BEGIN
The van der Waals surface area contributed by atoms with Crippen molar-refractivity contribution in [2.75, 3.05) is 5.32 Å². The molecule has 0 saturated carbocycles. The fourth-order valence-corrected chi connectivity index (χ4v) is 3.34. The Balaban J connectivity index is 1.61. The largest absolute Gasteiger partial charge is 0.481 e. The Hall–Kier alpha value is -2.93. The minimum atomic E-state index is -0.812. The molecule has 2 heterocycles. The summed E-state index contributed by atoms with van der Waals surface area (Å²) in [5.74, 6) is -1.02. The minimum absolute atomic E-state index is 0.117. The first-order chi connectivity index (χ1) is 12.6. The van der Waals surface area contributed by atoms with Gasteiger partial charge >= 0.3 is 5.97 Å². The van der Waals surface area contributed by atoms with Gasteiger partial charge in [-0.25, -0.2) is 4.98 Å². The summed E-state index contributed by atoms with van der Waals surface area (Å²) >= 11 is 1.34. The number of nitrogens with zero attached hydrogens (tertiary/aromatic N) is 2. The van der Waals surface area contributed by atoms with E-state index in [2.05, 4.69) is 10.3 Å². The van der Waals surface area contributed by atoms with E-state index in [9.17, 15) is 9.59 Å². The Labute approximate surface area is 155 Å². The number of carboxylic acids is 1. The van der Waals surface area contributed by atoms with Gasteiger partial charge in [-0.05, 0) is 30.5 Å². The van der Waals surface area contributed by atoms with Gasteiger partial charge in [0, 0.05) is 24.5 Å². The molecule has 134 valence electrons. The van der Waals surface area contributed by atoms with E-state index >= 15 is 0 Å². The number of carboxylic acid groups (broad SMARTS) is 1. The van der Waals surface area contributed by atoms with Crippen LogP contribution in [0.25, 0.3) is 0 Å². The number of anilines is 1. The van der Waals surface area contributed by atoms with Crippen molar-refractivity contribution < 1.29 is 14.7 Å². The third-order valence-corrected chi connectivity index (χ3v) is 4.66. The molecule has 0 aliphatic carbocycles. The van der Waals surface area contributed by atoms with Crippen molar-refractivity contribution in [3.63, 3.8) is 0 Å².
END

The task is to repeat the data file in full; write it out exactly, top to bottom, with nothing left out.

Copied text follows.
The van der Waals surface area contributed by atoms with Crippen molar-refractivity contribution in [2.75, 3.05) is 5.32 Å². The molecule has 0 saturated carbocycles. The fourth-order valence-corrected chi connectivity index (χ4v) is 3.34. The Balaban J connectivity index is 1.61. The largest absolute Gasteiger partial charge is 0.481 e. The Hall–Kier alpha value is -2.93. The minimum atomic E-state index is -0.812. The molecule has 2 heterocycles. The summed E-state index contributed by atoms with van der Waals surface area (Å²) in [5.74, 6) is -1.02. The minimum absolute atomic E-state index is 0.117. The first-order chi connectivity index (χ1) is 12.6. The van der Waals surface area contributed by atoms with Gasteiger partial charge >= 0.3 is 5.97 Å². The van der Waals surface area contributed by atoms with Gasteiger partial charge in [-0.25, -0.2) is 4.98 Å². The summed E-state index contributed by atoms with van der Waals surface area (Å²) >= 11 is 1.34. The number of nitrogens with zero attached hydrogens (tertiary/aromatic N) is 2. The van der Waals surface area contributed by atoms with E-state index in [2.05, 4.69) is 10.3 Å². The van der Waals surface area contributed by atoms with E-state index in [9.17, 15) is 9.59 Å². The Labute approximate surface area is 155 Å². The number of carboxylic acids is 1. The van der Waals surface area contributed by atoms with Gasteiger partial charge in [-0.05, 0) is 30.5 Å². The van der Waals surface area contributed by atoms with Gasteiger partial charge in [0, 0.05) is 24.5 Å². The molecule has 134 valence electrons. The van der Waals surface area contributed by atoms with E-state index >= 15 is 0 Å². The number of carboxylic acid groups (broad SMARTS) is 1. The van der Waals surface area contributed by atoms with Crippen LogP contribution in [0.25, 0.3) is 0 Å². The number of anilines is 1. The van der Waals surface area contributed by atoms with Crippen molar-refractivity contribution < 1.29 is 14.7 Å². The third-order valence-corrected chi connectivity index (χ3v) is 4.66. The molecule has 0 aliphatic carbocycles. The van der Waals surface area contributed by atoms with Crippen molar-refractivity contribution in [3.63, 3.8) is 0 Å².